What the Michael Lorenzen signing means for Rangers' rotation

Several pitchers could be impacted by Michael Lorenzen signing.


Ranger fans' hope of finding a pitcher to solidify the rotation, at least for the first half of the season, was growing bleaker and bleaker by the day. But fans were given an unexpected gift of hope that the rotation can keep the Rangers in contention late on Wednesday night. Michael Lorenzen joined the fold on a one-year, $4.5 million contract.

Lorenzen has gone somewhat under the radar this offseason after finishing last season in Philadelphia, where he notched his first career no-hitter. The right-hander has had a rather pedestrian career through eight years, though. He currently owns a 4.11 ERA, 4.32 FIP and 1.33 WHIP. Even if Lorenzen's stats don't pop off the page, he still can help keep the Rangers' rotation afloat for the first half of the season, at least until deGrom and Scherzer return in the middle of the summer.

Thankfully, the Rangers will most likely only need Lorenzen for just that, which bodes well because of the 32-year-old's track record. Currently, he has only made it through three full seasons without being injured or running out of gas.

With Lorenzen joining the team, the Rangers will most likely have to send someone down to the bullpen from their rotation -- and it's looking like it'll be between Cody Braford and Andrew Heaney. Heaney served as the Rangers fifth starter in the rotation last season and put up pretty decent numbers finishing with 4.15 ERA.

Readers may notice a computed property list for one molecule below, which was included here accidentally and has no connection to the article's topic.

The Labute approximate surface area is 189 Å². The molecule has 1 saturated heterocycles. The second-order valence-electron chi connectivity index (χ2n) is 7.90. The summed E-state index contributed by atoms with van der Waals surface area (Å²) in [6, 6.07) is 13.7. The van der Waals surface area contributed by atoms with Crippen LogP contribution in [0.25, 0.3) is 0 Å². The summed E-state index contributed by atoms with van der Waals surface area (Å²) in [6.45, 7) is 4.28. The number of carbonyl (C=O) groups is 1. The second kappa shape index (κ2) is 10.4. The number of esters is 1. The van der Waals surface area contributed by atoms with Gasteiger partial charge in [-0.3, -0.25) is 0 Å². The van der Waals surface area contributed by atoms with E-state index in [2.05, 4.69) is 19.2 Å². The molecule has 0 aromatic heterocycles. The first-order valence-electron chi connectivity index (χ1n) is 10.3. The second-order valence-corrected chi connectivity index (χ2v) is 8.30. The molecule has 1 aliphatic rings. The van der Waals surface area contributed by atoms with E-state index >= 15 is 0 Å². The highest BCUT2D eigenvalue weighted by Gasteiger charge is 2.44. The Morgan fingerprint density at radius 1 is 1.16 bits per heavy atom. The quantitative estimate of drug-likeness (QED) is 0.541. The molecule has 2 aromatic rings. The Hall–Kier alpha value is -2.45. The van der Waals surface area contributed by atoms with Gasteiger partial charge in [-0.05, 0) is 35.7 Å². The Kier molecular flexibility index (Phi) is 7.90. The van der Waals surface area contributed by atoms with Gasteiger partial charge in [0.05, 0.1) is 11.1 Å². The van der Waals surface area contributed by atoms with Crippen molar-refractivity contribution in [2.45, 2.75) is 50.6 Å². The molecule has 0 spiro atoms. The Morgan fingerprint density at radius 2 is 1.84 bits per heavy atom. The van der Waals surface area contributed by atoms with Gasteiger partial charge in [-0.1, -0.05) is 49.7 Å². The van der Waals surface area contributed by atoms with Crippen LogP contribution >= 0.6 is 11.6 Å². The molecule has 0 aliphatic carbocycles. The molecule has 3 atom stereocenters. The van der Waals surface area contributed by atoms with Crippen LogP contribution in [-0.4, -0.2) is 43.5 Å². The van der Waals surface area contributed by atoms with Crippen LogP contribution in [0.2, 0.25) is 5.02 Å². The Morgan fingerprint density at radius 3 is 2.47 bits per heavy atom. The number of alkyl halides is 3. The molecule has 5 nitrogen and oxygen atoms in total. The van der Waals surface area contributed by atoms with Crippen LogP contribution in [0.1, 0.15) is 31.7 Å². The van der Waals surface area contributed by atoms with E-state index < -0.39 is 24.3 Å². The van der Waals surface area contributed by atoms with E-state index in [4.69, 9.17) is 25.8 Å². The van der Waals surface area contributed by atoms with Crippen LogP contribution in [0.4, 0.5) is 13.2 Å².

On the other hand, Bradford is looking to start the season as a starter for the first time in his young career. He has put up a pretty solid spring campaign, with a 3.94 ERA through five games. About a week ago, GM Chirs Young announced that Bradford will begin the season as the Rangers' fifth starter, and Young could have the awkward task of having to walk his worlds back and demote Bradford to the bullpen or Triple-A.

The Rangers could always move into a six-man rotation for the first half of the season, which could be beneficial, especially for how shallow the team's pitching staff currently is. A six-man rotation could reduce the chances of starters getting injured thanks to an extra day of rest. Six-man rotations have become more prevalent over the past few seasons, with the Angels electing to execute the strategy for half of last year.

Either way, Lorenzen will be joining the Rangers rotation and will hopefully contribute to the currently diminished cast of arms.